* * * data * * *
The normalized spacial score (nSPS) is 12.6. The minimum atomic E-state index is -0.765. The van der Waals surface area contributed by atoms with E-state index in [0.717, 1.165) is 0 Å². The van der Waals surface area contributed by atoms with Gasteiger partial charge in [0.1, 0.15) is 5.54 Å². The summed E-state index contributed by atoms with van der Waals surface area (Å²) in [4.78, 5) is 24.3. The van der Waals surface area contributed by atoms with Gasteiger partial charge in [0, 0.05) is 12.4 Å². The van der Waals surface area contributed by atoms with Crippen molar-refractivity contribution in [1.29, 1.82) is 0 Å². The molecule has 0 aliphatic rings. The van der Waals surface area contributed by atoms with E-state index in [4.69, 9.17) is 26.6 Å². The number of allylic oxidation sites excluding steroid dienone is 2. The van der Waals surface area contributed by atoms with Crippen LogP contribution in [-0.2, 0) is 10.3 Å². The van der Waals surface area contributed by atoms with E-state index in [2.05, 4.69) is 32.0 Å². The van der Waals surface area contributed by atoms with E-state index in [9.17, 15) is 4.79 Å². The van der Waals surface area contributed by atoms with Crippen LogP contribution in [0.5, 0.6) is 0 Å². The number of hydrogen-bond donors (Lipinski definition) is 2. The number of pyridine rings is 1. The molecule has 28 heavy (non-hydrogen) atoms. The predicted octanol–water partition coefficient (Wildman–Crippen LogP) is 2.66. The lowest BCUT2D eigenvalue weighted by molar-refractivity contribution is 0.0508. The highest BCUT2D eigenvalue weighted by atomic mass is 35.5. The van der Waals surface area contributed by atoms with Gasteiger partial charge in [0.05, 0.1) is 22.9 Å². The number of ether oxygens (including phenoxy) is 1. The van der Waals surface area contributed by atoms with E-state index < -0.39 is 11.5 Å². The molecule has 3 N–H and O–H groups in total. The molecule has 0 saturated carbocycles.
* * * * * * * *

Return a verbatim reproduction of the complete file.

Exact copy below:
The normalized spacial score (nSPS) is 12.6. The minimum atomic E-state index is -0.765. The van der Waals surface area contributed by atoms with E-state index in [0.717, 1.165) is 0 Å². The van der Waals surface area contributed by atoms with Gasteiger partial charge in [0.1, 0.15) is 5.54 Å². The summed E-state index contributed by atoms with van der Waals surface area (Å²) in [4.78, 5) is 24.3. The van der Waals surface area contributed by atoms with Gasteiger partial charge in [0, 0.05) is 12.4 Å². The van der Waals surface area contributed by atoms with Crippen molar-refractivity contribution in [1.29, 1.82) is 0 Å². The molecule has 0 aliphatic rings. The van der Waals surface area contributed by atoms with E-state index in [4.69, 9.17) is 26.6 Å². The number of allylic oxidation sites excluding steroid dienone is 2. The van der Waals surface area contributed by atoms with Crippen LogP contribution in [-0.2, 0) is 10.3 Å². The van der Waals surface area contributed by atoms with E-state index in [2.05, 4.69) is 32.0 Å². The van der Waals surface area contributed by atoms with E-state index in [9.17, 15) is 4.79 Å². The van der Waals surface area contributed by atoms with Crippen LogP contribution in [0.5, 0.6) is 0 Å². The number of hydrogen-bond donors (Lipinski definition) is 2. The number of pyridine rings is 1. The molecule has 28 heavy (non-hydrogen) atoms. The predicted octanol–water partition coefficient (Wildman–Crippen LogP) is 2.66. The lowest BCUT2D eigenvalue weighted by molar-refractivity contribution is 0.0508. The highest BCUT2D eigenvalue weighted by atomic mass is 35.5. The van der Waals surface area contributed by atoms with Gasteiger partial charge in [0.05, 0.1) is 22.9 Å². The number of ether oxygens (including phenoxy) is 1. The van der Waals surface area contributed by atoms with E-state index < -0.39 is 11.5 Å². The molecule has 3 N–H and O–H groups in total. The molecule has 0 saturated carbocycles.